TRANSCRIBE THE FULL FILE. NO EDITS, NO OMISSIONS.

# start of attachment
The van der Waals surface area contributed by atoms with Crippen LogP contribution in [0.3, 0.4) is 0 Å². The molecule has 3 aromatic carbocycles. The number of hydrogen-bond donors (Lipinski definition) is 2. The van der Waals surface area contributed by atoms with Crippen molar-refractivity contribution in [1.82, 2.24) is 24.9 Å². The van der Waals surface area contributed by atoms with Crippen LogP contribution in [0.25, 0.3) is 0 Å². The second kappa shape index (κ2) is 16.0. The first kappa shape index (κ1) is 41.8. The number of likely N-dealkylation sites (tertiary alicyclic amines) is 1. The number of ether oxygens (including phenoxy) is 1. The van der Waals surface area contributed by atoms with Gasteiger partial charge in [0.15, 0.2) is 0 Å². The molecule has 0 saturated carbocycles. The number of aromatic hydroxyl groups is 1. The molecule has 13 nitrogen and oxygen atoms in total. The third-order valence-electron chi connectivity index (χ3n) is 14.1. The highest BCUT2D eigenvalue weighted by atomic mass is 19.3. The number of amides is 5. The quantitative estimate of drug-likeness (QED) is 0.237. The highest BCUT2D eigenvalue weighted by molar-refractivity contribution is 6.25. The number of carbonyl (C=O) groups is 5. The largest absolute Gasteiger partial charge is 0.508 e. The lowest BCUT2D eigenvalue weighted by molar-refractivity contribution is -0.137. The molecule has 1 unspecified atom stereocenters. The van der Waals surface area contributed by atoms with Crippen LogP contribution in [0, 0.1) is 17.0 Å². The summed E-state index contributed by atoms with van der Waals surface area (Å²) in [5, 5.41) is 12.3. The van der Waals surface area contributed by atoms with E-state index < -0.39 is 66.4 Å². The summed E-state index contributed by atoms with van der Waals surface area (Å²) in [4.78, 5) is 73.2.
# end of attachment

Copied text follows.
The van der Waals surface area contributed by atoms with Crippen LogP contribution in [0.3, 0.4) is 0 Å². The molecule has 3 aromatic carbocycles. The number of hydrogen-bond donors (Lipinski definition) is 2. The van der Waals surface area contributed by atoms with Crippen molar-refractivity contribution in [1.82, 2.24) is 24.9 Å². The van der Waals surface area contributed by atoms with Crippen LogP contribution in [0.25, 0.3) is 0 Å². The second kappa shape index (κ2) is 16.0. The first kappa shape index (κ1) is 41.8. The number of likely N-dealkylation sites (tertiary alicyclic amines) is 1. The number of ether oxygens (including phenoxy) is 1. The van der Waals surface area contributed by atoms with Gasteiger partial charge in [0.15, 0.2) is 0 Å². The molecule has 0 saturated carbocycles. The number of aromatic hydroxyl groups is 1. The molecule has 13 nitrogen and oxygen atoms in total. The third-order valence-electron chi connectivity index (χ3n) is 14.1. The highest BCUT2D eigenvalue weighted by atomic mass is 19.3. The number of amides is 5. The quantitative estimate of drug-likeness (QED) is 0.237. The highest BCUT2D eigenvalue weighted by molar-refractivity contribution is 6.25. The number of carbonyl (C=O) groups is 5. The largest absolute Gasteiger partial charge is 0.508 e. The lowest BCUT2D eigenvalue weighted by molar-refractivity contribution is -0.137. The molecule has 1 unspecified atom stereocenters. The van der Waals surface area contributed by atoms with Crippen LogP contribution in [0, 0.1) is 17.0 Å². The summed E-state index contributed by atoms with van der Waals surface area (Å²) in [5, 5.41) is 12.3. The van der Waals surface area contributed by atoms with E-state index < -0.39 is 66.4 Å². The summed E-state index contributed by atoms with van der Waals surface area (Å²) in [4.78, 5) is 73.2.